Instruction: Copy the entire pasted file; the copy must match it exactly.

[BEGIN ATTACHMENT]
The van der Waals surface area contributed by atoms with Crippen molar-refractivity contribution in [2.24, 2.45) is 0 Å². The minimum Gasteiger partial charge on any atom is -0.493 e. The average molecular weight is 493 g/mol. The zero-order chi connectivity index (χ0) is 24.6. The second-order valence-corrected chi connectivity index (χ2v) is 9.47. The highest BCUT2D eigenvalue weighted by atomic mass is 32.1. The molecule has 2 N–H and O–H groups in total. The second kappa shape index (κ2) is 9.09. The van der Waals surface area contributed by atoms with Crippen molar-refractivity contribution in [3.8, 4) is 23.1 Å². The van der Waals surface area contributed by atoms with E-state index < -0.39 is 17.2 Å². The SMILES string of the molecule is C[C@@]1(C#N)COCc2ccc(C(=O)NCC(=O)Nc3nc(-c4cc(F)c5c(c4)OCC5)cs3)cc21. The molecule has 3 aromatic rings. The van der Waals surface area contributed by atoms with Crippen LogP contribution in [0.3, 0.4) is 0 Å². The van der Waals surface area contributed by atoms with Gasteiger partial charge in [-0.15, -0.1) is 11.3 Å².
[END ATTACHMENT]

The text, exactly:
The van der Waals surface area contributed by atoms with Crippen molar-refractivity contribution in [2.24, 2.45) is 0 Å². The minimum Gasteiger partial charge on any atom is -0.493 e. The average molecular weight is 493 g/mol. The zero-order chi connectivity index (χ0) is 24.6. The second-order valence-corrected chi connectivity index (χ2v) is 9.47. The highest BCUT2D eigenvalue weighted by atomic mass is 32.1. The molecule has 2 N–H and O–H groups in total. The second kappa shape index (κ2) is 9.09. The van der Waals surface area contributed by atoms with Crippen molar-refractivity contribution in [3.8, 4) is 23.1 Å². The van der Waals surface area contributed by atoms with E-state index < -0.39 is 17.2 Å². The SMILES string of the molecule is C[C@@]1(C#N)COCc2ccc(C(=O)NCC(=O)Nc3nc(-c4cc(F)c5c(c4)OCC5)cs3)cc21. The molecule has 3 aromatic rings. The van der Waals surface area contributed by atoms with Crippen LogP contribution in [0.3, 0.4) is 0 Å². The van der Waals surface area contributed by atoms with Gasteiger partial charge in [-0.15, -0.1) is 11.3 Å².